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3 ways that funders can centre lived experience

By Katie Boswell 14 May 2024 5 minute read

Charities and funders are increasingly waking up to the value of lived experience, recognising that it can help them to be more relevant, credible, and better meet the needs of the people that they serve. However, funders face challenges in working out what their role can most usefully be and often struggle to strike the right balance between resourcing charities to centre lived experience and incorporating lived experience into their own decision-making.  

Here are three ways that funders can help to centre lived experience:  

1. Resource the work 

Centring lived experience takes resources to do well, and charities feel that funders do not always recognise the full cost of this type of work, or that it is an ongoing journey. Application questions about existing practice (e.g., ‘do 50% of your leaders have lived experience?’) can be perceived as a tick-box exercise penalising charities that haven’t previously had the resources to centre lived experience.  

Funders can respond to these concerns by thinking carefully about how to resource the work and what they want to achieve. Some will want to prioritise funding organisations with strong existing lived experience—such as those set up ‘by and for’ the people that they serve. This is important for addressing the historic underfunding of organisations led by Black and minoritised communities, Deaf and Disabled people, LGBT+ communities, women and girls, and others with experience of structural inequity. 

Other funders can play an important role in supporting charities that are either getting started with centring lived experience or partway through a change process. This could involve helping existing grantees to take a strategic approach to centring lived experience, building capacity across the wider sector through dedicated grant pots, or providing unrestricted funding that supports charities to invest for the long-term. Our Centring lived experience research found that it is important to support charities to embed lived experience across the whole organisation, rather than funding one-off participation projects. 

2. Incentivise change 

Funders have immense power to incentivise charities to centre lived experience through their grant-making strategies, programmes, applications, and reporting processes. Our work on funder power dynamics found that charities want funders to use their power for good, alongside sharing it with others. 

Funders can incentivise good practice across the sector by asking applicants how they listen to people with lived experience, how this drives their decision-making, and how they would like to improve. Asking open questions allows funders to understand where charities are on their journey, the values and culture underpinning their approach, and what support is needed. By not requiring a specific model of centring lived experience, funders can support charities to find the approach that’s right for them. To reduce the burden on applicants, funders should think about what else they could stop asking applicants if centring lived experience is their priority.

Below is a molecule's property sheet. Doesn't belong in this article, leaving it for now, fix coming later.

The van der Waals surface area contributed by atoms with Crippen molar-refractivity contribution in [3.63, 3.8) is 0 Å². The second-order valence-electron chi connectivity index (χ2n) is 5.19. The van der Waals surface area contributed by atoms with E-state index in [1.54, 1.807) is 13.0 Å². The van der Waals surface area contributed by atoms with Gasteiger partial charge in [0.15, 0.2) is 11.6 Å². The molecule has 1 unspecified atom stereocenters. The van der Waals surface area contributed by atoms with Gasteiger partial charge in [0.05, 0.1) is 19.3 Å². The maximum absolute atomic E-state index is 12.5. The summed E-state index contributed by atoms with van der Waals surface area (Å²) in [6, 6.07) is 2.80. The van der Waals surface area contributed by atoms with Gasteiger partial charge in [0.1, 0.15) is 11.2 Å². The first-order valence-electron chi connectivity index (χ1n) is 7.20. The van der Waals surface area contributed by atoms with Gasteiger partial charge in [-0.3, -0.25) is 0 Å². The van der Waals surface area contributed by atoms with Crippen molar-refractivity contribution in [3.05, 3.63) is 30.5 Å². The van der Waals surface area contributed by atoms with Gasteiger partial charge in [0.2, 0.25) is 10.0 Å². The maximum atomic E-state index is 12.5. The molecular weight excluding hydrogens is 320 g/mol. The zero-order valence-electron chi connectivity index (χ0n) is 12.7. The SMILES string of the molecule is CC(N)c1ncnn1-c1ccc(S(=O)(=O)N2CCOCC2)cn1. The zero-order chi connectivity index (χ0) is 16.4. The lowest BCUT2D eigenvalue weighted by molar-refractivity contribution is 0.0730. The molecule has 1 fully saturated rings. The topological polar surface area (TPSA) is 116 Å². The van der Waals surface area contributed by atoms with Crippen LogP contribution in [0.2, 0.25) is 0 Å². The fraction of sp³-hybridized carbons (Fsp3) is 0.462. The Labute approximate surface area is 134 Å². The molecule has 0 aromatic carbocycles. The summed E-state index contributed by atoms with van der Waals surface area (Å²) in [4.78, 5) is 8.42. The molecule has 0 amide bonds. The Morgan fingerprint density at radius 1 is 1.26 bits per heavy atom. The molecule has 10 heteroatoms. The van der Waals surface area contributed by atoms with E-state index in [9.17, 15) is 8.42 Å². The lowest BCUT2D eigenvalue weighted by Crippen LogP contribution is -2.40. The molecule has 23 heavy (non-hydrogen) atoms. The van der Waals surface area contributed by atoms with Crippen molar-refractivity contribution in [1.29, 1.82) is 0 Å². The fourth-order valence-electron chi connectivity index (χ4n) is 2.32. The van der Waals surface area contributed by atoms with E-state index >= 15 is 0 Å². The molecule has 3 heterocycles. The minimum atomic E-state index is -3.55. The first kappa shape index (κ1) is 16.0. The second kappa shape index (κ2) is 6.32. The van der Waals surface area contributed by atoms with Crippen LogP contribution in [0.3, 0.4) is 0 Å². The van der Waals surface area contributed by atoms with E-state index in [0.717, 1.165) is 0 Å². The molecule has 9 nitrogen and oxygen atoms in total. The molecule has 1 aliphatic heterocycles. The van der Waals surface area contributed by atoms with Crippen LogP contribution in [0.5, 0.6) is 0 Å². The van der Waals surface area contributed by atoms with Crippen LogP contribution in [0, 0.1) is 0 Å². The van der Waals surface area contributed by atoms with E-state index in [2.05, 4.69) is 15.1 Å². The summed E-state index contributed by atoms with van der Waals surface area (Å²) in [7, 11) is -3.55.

To incentivise long-term progress in centring lived experience, funders can provide flexible funding to grantees and model the culture that they are looking for. For example, if a grantee commits to delivering an activity but people with lived experience think differently (e.g., a funder wants to pay for tickets to a big art event, but people would rather have events closer to home) then the funder needs to be prepared to change their requirements. For charities to really allow people with lived experiences to lead, it means that funders need to take a back seat.  

3. Walk the walk  

Funders should also think about centring lived experience in their own organisations and grant-making practices. Doing this requires a shift in decision-making power towards those they seek to help and a big change in how they operate. Participatory grant-making models, like those of Camden Giving or Black Thrive Lambeth, offer one way to embed lived experience expertise in funding processes. Other models like Barnwood Trust’s co-design of funding programmes with Experts by Experience share power with people affected by issues, which can improve funding decisions. 

Collaboration between funders can further amplify the impact of grant-making programmes that centre lived experience. Initiatives like The Phoenix Way, Propel, and NPC’s Open Philanthropy Fund involve funders coming together and reorienting their work around communities, rather than communities having to change to fit different funders’ requirements. Significantly, some of these initiatives involve long-term investment in equity infrastructure and frontline organisations. This can help to address a common concern that we hear; that funders directly involving people with lived experience can undermine or reduce funding for organisations that have been doing this for years. 

Done well, centring lived experience can allow funders to increase the impact of their grant-making, improve engagement with grantees and communities, and accelerate social change. 

We’re looking to do more work to explore what good practice for funders centring lived experience looks like and to equip funders with the tools to do it well. We are actively seeking support to enable us to carry out these important next steps. If you’d like to find out more or partner with us on this work, please get in touch with Katie Boswell, NPC Associate Director.  


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